Bas-Congo
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Fishing in Moanda
On Bas-Congo's relatively small coastline, on the Atlantic Ocean,
fishermen from the coastal town of Moanda can be seen pulling their nets to the beach.
 
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Brick house

Homes in much of Bas-Congo are built with clay bricks, baked locally.   One can see the redness of the clay in the bricks used to build this home.  In much of Bandundu Province the homes are made differently since they only have sand as building material. 
Using throw net Another form of fishing is done using a throw net.   The fisherman slings a circular net, with a string tied to the middle, into the surf.  As the weights on the periphery of the net sink to the bottom, fish and shrimp swim towards the middle.  The fisherman then pulls the net by the string and harvests the fish caught in the mesh of the net.

Sugar cane wine press

 A favorite local drink made in western Bas-Congo is "lunguila" or sugar cane wine.  Sugar cane is peeled and the central portion of the cane stalk which contains the juice is cut and placed in the press.   As can be seen in this photo, local presses are made by fixing a paddle in a hollowed out log and the cane is then inserted and pressed between log and paddle.   The resulting juice is then set aside to ferment.  The wine is then enjoyed, after a few days of fermentation.   The gentleman in the photo was a hunter and he lost his left hand when his locally made rifle exploded during a hunt.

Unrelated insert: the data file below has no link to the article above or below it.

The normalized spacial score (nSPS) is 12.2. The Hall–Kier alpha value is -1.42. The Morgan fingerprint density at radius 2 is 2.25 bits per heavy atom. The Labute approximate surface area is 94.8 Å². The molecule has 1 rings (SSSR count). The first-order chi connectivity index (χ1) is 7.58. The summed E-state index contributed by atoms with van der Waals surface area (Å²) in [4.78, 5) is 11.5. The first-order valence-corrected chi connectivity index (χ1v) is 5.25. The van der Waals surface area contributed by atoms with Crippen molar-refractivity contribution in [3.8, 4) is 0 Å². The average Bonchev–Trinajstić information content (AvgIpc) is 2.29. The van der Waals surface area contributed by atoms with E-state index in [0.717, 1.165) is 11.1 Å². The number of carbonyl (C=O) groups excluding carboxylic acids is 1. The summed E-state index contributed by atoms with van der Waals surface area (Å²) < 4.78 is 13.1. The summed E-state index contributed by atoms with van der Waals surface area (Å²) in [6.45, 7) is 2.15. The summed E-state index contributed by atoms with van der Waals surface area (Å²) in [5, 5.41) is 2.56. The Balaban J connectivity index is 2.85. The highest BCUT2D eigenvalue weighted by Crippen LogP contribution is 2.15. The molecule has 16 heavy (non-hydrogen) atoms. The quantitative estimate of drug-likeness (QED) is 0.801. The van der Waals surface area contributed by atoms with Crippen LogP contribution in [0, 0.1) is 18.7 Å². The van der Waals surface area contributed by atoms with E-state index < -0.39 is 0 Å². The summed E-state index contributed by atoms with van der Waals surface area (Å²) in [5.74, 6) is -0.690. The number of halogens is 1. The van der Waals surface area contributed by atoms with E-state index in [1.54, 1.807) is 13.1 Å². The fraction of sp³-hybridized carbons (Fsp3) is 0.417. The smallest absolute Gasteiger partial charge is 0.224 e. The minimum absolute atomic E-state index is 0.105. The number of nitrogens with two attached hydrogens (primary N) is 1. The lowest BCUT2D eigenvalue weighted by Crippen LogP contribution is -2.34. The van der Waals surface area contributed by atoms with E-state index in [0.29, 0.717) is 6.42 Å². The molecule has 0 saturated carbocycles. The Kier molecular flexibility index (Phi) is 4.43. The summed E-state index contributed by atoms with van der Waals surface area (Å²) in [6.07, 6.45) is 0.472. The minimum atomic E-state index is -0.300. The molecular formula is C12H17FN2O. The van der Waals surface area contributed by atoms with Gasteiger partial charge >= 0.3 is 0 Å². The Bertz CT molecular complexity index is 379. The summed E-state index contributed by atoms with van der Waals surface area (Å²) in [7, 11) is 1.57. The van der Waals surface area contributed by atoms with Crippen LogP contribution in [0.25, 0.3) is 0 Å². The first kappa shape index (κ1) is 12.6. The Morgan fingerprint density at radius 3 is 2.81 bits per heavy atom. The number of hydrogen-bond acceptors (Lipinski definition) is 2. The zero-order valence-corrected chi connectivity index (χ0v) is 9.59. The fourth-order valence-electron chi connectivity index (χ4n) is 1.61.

Grating manioc leaves

 The northern Bas-Congo area of Mayombe is known for a dish called "saka-madesu".  This delicious dish is a combination of stewed manioc leaves and beans.  The sauce is made by cooking manioc leaves together with the beans in a palm oil sauce.  Here a woman can be seen preparing leaves on a wooden, locally made vegetable grater. 

Freshwater shrimp  Freshwater shrimp can be found in the estuaries of the Congo river in the western part of Bas-Congo.  A common and delicious way to prepare these shrimp is to put them and pounded squash seeds in a leaf wrap and set them in hot coals for roasting.
Fermented manioc paste: Chikwanga
This region is also known for its "chikwanga" which is cassava root pounded into a paste, wrapped in forest leaves, and boiled.   It is sold in the same leaves and is known to make a good travel food, as the leaf wrapping keeps the chikwanga fresh.   Here the chikwanga is presented with hot "pili-pili" peppers and small yellow eggplants.  Both wrapped and  unwrapped forms of chikwanga are shown in this picture.
 
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